If you're on social media, surely by now you've seen the fast-paced, seductively rhythmic and infectious dance style known as Afrobeats show up in your feed. The dance style has not only gone mainstream; it has become a global movement.
Whether it's a social media dance challenge or friends dancing together for fun, it seems nearly everyone-- from 6-year-olds to senior citizens; from social media dance stars to the next-door neighbor-- has been bitten by the Afrodance bug.
Beginning Saturday, Feb. 5, through Sunday, March 27, Cumbe Center for African and Diaspora Dance, in collaboration with Afro’Dance New York, presents Afro’Dance Emerges: The Beat, The Beats & The Dance.
The festival is a part of Cumbe's 10-year anniversary celebration. It will take place at Restoration Center for Arts and Culture, located at 1368 Fulton Street in Bedford-Stuyvesant, and will feature local and international artists who give all-levels, all-ages workshops around styles like Ghana's Azonto, Coupé Décalé from the Ivory Coast and South Africa's Gumboot and many more!
"Social media is bringing a lot of attention to African music and dance, but [is] focused on entertainment," said Angel Kaba, Afro'Dance New York founder and choreographer.
“Our goal with Afro’Dance Emerges is to bring more awareness [around] these dance styles and to give cultural context; to be more specific about the connections between dances and regions. We also want to provide a platform where these dances can be taught with respect and acceptance."
Afro’Dance Emerges will showcase a series of workshops, performances and conversations, as well as in-person and on-line dance classes by some of the most talented and respected choreographers across the African Diaspora, including Ghana Boii, Jeny BSG, Angel Kaba, Mpho LePantsula, Loic Reyel and more.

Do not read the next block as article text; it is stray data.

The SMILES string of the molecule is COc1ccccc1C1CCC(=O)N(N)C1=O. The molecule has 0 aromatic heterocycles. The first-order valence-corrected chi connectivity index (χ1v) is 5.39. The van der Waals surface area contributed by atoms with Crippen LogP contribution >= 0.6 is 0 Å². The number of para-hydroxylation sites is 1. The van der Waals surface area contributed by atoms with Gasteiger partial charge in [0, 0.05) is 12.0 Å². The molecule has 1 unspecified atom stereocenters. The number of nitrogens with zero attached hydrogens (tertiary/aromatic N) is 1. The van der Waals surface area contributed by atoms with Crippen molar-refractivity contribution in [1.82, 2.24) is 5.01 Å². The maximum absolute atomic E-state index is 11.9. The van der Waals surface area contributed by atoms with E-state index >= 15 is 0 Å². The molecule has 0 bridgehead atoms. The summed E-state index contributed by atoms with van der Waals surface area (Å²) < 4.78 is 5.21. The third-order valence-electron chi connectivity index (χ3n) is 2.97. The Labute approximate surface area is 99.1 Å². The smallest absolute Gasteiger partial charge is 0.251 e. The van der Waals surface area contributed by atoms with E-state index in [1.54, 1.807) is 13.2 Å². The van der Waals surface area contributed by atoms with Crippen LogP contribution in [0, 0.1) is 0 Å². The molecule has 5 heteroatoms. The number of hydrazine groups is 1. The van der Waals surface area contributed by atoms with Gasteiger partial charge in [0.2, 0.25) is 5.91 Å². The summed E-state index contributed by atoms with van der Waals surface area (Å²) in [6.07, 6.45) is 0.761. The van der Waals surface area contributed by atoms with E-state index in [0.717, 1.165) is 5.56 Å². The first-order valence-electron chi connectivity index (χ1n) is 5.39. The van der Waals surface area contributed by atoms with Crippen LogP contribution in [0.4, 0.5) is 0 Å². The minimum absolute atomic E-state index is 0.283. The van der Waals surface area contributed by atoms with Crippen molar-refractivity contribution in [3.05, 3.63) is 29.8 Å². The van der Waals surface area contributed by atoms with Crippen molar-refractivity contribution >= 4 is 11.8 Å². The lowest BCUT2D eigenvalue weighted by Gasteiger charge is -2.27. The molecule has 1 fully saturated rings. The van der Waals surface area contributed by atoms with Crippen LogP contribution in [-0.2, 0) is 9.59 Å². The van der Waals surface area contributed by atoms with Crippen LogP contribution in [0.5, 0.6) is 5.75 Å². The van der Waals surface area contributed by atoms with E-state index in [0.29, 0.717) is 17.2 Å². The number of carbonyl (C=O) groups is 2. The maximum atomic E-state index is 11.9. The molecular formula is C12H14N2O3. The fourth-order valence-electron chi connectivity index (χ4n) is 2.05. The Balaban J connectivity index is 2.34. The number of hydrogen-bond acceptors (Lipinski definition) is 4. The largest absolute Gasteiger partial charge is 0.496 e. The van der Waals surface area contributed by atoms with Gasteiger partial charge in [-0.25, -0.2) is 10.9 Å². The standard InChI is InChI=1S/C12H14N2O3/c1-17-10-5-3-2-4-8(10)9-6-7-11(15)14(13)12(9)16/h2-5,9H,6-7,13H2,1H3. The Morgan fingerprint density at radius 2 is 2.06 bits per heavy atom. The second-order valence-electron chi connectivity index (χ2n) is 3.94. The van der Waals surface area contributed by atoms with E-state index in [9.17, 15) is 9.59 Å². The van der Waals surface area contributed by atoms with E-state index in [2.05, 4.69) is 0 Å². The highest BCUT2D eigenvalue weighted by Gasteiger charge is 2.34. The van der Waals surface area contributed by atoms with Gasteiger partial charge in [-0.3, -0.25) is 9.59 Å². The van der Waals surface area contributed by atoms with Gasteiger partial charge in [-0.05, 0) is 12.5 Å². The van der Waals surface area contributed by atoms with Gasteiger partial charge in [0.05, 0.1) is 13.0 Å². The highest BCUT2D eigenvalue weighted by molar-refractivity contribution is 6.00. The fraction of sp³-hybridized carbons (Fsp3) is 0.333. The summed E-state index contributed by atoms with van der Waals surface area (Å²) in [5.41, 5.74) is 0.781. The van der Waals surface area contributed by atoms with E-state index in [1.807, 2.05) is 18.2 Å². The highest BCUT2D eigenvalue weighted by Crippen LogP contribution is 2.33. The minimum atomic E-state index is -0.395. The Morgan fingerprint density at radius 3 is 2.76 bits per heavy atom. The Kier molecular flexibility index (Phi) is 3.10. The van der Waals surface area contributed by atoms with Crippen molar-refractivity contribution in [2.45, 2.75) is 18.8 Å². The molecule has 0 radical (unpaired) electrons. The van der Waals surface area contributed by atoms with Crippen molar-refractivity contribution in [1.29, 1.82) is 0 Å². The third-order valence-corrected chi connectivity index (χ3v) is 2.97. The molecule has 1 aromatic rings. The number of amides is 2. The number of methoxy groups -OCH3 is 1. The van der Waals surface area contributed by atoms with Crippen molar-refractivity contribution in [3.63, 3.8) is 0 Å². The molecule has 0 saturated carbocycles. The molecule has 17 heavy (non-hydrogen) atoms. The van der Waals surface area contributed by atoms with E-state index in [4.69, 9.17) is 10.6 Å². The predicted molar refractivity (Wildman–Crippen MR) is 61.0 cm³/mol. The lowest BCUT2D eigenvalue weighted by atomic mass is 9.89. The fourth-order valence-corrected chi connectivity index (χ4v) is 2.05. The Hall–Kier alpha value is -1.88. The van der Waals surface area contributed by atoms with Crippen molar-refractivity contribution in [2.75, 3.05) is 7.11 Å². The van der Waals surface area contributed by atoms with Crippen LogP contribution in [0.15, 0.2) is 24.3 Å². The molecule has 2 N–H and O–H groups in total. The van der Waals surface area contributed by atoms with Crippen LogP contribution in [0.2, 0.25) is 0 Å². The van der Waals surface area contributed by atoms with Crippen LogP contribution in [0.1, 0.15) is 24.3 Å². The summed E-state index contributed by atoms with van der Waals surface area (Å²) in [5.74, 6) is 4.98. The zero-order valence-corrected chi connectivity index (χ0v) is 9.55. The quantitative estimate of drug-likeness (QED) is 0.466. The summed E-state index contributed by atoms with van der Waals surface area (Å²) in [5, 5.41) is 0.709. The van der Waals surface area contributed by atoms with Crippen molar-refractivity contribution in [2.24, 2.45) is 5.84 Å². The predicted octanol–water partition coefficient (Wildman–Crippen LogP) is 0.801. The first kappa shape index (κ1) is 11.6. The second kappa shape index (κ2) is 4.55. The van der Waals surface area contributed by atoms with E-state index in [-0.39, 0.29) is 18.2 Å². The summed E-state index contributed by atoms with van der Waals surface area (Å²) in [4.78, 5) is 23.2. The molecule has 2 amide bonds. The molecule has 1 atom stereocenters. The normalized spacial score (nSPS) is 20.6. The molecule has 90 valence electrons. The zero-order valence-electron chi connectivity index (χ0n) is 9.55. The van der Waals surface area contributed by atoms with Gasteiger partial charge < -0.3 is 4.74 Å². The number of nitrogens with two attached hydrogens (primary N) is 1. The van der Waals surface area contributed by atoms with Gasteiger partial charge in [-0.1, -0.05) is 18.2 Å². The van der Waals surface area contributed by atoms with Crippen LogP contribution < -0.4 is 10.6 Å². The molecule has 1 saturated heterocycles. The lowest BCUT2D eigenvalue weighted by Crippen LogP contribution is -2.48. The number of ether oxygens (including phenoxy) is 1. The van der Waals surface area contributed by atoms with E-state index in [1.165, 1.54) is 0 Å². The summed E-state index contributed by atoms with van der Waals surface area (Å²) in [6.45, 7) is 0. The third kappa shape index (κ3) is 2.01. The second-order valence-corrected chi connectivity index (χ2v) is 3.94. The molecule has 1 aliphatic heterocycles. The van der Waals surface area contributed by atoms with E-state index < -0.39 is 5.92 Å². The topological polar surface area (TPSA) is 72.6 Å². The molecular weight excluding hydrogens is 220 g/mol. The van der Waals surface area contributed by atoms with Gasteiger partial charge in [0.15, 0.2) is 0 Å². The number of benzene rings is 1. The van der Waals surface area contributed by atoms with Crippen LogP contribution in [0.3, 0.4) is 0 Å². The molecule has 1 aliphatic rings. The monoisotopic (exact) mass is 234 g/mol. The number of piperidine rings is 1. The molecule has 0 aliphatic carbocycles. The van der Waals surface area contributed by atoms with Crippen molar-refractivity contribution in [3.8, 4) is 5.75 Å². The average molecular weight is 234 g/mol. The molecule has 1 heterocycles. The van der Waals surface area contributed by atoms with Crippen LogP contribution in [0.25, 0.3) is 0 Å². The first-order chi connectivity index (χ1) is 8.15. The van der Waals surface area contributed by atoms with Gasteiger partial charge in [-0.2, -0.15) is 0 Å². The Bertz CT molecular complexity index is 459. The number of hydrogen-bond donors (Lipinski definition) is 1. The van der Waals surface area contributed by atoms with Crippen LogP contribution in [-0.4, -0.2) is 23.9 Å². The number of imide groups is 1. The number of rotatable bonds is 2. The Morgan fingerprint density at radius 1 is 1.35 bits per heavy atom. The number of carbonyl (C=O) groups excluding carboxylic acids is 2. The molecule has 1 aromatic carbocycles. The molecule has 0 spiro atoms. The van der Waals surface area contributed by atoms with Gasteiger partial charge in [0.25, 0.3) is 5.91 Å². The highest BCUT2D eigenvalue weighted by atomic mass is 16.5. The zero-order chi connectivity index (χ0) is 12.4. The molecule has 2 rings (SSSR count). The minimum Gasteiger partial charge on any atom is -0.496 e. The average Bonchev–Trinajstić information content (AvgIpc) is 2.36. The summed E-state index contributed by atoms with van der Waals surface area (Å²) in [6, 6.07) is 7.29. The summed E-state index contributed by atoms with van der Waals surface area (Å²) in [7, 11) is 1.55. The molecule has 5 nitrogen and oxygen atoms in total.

The immersive festival and 6-week dance camp also aims to demystify Afro’Dance, which its organizers say has long been mislabeled as "Afrobeats," with talks and workshops that examine the history and evolution of the music and dance style.
Afro’Dance Emerges will offer an opportunity to build a more holistic understanding of and appreciation for contemporary African dance origin, and regional cultures, guided by some of the leading dancers in the movement from across the Diaspora.
In-person classes start at $18. Remote classes are $12. Most workshops are part of a three-class series where students learn basic dance vocabulary with one instructor while building up to a routine. February classes culminate with a performance on March 5, when participants can showcase what they've learned.
So, no more just scrolling and watching Afrodance from the sidelines of social media: Now you can join the movement too, and with the best-in-class choreographers!
Now's your turn to challenge yourself, learn a few routines, work out and, most importantly, have fun!
For more information on Afro’Dance Emerges and to register for classes, go here.